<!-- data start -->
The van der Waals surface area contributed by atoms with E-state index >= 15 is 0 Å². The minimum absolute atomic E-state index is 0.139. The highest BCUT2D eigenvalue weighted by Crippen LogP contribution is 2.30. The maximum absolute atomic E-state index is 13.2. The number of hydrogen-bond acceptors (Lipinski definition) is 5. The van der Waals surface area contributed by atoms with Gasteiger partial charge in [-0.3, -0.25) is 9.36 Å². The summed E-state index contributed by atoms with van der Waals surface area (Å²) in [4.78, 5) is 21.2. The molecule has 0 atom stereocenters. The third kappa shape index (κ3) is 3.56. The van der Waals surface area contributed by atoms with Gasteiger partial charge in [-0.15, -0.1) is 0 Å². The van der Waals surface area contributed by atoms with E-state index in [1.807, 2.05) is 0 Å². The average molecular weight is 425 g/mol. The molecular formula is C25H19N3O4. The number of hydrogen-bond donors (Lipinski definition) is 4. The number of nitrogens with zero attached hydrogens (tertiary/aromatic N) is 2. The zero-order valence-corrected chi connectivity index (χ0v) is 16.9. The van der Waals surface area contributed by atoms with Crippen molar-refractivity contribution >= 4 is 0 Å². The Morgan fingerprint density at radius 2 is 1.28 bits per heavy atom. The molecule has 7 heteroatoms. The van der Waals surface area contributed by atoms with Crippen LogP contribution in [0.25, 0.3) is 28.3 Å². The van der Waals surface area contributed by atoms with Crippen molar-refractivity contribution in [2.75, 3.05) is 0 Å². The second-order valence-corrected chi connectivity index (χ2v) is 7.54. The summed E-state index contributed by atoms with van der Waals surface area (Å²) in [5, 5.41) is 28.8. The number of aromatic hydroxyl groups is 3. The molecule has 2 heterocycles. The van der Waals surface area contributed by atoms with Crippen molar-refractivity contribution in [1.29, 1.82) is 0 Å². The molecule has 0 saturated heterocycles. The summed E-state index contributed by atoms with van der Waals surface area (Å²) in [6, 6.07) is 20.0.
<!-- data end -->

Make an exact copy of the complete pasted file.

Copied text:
The van der Waals surface area contributed by atoms with E-state index >= 15 is 0 Å². The minimum absolute atomic E-state index is 0.139. The highest BCUT2D eigenvalue weighted by Crippen LogP contribution is 2.30. The maximum absolute atomic E-state index is 13.2. The number of hydrogen-bond acceptors (Lipinski definition) is 5. The van der Waals surface area contributed by atoms with Gasteiger partial charge in [-0.3, -0.25) is 9.36 Å². The summed E-state index contributed by atoms with van der Waals surface area (Å²) in [4.78, 5) is 21.2. The molecule has 0 atom stereocenters. The third kappa shape index (κ3) is 3.56. The van der Waals surface area contributed by atoms with Gasteiger partial charge in [-0.15, -0.1) is 0 Å². The van der Waals surface area contributed by atoms with E-state index in [1.807, 2.05) is 0 Å². The average molecular weight is 425 g/mol. The molecular formula is C25H19N3O4. The number of hydrogen-bond donors (Lipinski definition) is 4. The number of nitrogens with zero attached hydrogens (tertiary/aromatic N) is 2. The zero-order valence-corrected chi connectivity index (χ0v) is 16.9. The van der Waals surface area contributed by atoms with Crippen molar-refractivity contribution >= 4 is 0 Å². The Morgan fingerprint density at radius 2 is 1.28 bits per heavy atom. The molecule has 7 heteroatoms. The van der Waals surface area contributed by atoms with Crippen LogP contribution in [0.25, 0.3) is 28.3 Å². The van der Waals surface area contributed by atoms with Crippen molar-refractivity contribution in [2.75, 3.05) is 0 Å². The second-order valence-corrected chi connectivity index (χ2v) is 7.54. The summed E-state index contributed by atoms with van der Waals surface area (Å²) in [5, 5.41) is 28.8. The number of aromatic hydroxyl groups is 3. The molecule has 2 heterocycles. The van der Waals surface area contributed by atoms with Crippen molar-refractivity contribution in [1.29, 1.82) is 0 Å². The molecule has 0 saturated heterocycles. The summed E-state index contributed by atoms with van der Waals surface area (Å²) in [6, 6.07) is 20.0.